After I graduate, I’m hoping to work in data science and business intelligence. My internship gave me important technical skills like Python, data visualization, and machine learning. But the best part was getting to work in a team. I’m usually pretty shy, but I loved sharing my ideas and collaborating with everyone. We were all working from home, so dealing with different time zones was tough, but it made me realize how important clear communication is. We had to ensure we were all on the same page, which wasn’t always easy. But in the end, I came out with a bunch of new knowledge and a stronger skill set.

Ameha Teshome -sitting on steps of Mission Church

Photo by Jim Gensheimer

What are some of your favorite places on campus? 

When my schedule gets too crazy to make it to my Ethiopian church in downtown San Jose, I like going to the Mission church instead. Even though our religious beliefs are a little different, I still feel like it’s a sacred place, and it’s comforting to pray there. And man, I love Benson and the new Sobrato campus. Those places hold so many memories for me, and I feel so connected to them. The Mission Garden is another spot that means a lot to me. Some of my friends think I’m being silly for being so attached to Santa Clara, but I’m grateful every day for the opportunity to go here. It wasn’t easy to get here, and I value every moment I spend with my friends and the whole Santa Clara community. Even though it’s a small school, the sense of community here is undeniably strong.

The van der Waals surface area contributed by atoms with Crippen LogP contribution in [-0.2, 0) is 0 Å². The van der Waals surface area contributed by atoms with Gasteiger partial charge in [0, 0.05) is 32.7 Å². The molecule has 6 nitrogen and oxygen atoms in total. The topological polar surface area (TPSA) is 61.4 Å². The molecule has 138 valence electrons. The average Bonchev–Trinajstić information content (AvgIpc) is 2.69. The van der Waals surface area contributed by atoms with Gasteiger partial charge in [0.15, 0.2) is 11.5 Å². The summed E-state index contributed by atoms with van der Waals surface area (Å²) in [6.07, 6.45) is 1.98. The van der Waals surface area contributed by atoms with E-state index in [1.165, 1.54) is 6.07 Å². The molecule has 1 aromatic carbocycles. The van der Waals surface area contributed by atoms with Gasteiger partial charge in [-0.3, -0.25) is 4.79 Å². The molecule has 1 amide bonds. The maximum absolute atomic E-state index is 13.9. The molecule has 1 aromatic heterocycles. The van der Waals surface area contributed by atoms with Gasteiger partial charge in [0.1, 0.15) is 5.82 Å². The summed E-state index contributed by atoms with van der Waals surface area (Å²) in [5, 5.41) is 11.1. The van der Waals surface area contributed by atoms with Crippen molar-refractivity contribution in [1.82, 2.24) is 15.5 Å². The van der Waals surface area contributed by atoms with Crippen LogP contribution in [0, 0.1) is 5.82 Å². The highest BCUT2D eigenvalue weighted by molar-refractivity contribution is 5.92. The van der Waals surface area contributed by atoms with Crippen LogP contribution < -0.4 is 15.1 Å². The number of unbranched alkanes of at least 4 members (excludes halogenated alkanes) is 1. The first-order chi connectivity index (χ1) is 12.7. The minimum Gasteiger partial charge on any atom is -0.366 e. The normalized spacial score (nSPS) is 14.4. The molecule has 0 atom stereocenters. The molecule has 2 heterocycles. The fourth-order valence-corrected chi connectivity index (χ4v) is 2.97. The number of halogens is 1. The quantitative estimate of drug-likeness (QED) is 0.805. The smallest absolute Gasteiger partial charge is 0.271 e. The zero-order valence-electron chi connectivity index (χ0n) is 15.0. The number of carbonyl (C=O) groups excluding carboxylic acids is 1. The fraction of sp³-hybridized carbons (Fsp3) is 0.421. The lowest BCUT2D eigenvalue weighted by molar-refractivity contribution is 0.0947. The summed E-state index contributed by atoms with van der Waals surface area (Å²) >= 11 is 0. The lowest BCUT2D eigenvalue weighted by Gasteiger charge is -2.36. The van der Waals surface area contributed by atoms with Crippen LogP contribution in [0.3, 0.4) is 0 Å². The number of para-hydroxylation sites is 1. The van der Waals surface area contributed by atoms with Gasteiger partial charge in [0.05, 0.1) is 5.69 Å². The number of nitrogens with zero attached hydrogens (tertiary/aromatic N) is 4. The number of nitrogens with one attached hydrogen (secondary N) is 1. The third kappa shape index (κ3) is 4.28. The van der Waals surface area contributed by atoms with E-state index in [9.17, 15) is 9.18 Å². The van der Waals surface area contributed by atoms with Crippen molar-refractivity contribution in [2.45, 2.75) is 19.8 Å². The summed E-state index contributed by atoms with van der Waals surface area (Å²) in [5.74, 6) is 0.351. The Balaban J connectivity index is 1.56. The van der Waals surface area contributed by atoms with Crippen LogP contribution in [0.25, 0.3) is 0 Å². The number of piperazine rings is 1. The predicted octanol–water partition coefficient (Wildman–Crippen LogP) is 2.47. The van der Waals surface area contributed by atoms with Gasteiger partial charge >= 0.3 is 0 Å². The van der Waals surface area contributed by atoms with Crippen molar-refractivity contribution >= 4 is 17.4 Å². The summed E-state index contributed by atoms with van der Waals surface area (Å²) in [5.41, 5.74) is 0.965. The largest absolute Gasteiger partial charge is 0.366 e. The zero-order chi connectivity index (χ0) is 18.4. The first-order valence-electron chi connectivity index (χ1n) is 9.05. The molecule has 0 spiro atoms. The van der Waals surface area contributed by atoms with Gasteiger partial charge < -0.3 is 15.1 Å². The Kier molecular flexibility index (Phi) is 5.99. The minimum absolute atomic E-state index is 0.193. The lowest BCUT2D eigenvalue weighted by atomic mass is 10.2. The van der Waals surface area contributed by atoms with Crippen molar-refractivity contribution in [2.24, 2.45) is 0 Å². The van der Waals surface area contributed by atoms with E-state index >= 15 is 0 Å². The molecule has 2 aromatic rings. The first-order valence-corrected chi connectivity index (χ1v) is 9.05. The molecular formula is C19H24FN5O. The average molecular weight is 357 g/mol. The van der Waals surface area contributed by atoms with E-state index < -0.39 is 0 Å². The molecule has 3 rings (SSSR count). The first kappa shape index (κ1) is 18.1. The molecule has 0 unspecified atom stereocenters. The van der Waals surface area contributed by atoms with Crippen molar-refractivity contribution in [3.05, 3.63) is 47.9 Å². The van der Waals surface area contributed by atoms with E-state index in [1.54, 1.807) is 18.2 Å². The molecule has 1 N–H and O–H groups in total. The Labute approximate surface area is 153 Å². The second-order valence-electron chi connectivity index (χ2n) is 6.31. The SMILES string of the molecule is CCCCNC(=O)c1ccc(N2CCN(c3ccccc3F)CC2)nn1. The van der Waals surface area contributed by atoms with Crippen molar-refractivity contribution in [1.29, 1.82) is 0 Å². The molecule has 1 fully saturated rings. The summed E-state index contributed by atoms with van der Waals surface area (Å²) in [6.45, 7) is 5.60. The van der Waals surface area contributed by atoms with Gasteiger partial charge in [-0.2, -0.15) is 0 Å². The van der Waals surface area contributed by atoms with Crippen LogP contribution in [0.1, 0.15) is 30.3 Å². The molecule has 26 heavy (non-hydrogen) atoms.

What does success mean to you as you enter the professional world? 

When we’re growing up, we’re taught that success means working for a big company and having tons of material possessions like fancy cars and big houses. But as I’ve gotten older, I’ve realized that success to me is all about being there for my loved ones. So my main goal is to find a job that makes me happy after graduation and help my parents have a comfortable retirement. I don’t really care about getting a ton of stuff for myself—I just want to do something meaningful for the people who are most important to me, like my family, close friends, and those in my inner circle.